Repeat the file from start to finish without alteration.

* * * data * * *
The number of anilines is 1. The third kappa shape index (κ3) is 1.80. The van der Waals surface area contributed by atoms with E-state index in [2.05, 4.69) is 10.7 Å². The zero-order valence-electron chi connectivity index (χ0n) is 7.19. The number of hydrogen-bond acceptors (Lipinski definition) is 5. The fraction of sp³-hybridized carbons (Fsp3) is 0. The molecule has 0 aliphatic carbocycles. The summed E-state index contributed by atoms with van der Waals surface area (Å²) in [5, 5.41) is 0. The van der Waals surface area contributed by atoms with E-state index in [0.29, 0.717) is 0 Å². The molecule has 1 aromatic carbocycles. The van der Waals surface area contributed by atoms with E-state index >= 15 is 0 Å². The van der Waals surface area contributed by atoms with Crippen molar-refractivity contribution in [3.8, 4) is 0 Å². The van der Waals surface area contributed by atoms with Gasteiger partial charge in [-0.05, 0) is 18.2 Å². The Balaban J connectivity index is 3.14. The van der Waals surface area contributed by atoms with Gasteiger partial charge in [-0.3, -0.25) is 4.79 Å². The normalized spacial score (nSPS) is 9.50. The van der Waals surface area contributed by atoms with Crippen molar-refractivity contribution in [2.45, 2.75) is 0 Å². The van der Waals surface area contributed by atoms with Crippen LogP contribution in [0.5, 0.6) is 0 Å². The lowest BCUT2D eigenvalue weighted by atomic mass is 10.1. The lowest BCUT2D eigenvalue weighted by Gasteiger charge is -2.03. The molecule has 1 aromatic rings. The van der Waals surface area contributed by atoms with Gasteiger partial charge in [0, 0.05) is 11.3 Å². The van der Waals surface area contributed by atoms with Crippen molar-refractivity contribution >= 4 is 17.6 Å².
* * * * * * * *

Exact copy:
The number of anilines is 1. The third kappa shape index (κ3) is 1.80. The van der Waals surface area contributed by atoms with E-state index in [2.05, 4.69) is 10.7 Å². The zero-order valence-electron chi connectivity index (χ0n) is 7.19. The number of hydrogen-bond acceptors (Lipinski definition) is 5. The fraction of sp³-hybridized carbons (Fsp3) is 0. The molecule has 0 aliphatic carbocycles. The summed E-state index contributed by atoms with van der Waals surface area (Å²) in [5, 5.41) is 0. The van der Waals surface area contributed by atoms with E-state index in [0.29, 0.717) is 0 Å². The molecule has 1 aromatic carbocycles. The van der Waals surface area contributed by atoms with E-state index >= 15 is 0 Å². The van der Waals surface area contributed by atoms with Crippen molar-refractivity contribution in [3.8, 4) is 0 Å². The van der Waals surface area contributed by atoms with Gasteiger partial charge in [-0.05, 0) is 18.2 Å². The Balaban J connectivity index is 3.14. The van der Waals surface area contributed by atoms with Gasteiger partial charge in [-0.3, -0.25) is 4.79 Å². The normalized spacial score (nSPS) is 9.50. The van der Waals surface area contributed by atoms with Crippen molar-refractivity contribution in [2.45, 2.75) is 0 Å². The van der Waals surface area contributed by atoms with Crippen LogP contribution in [0.5, 0.6) is 0 Å². The lowest BCUT2D eigenvalue weighted by atomic mass is 10.1. The lowest BCUT2D eigenvalue weighted by Gasteiger charge is -2.03. The molecule has 1 aromatic rings. The van der Waals surface area contributed by atoms with Gasteiger partial charge in [0, 0.05) is 11.3 Å². The van der Waals surface area contributed by atoms with Crippen molar-refractivity contribution >= 4 is 17.6 Å².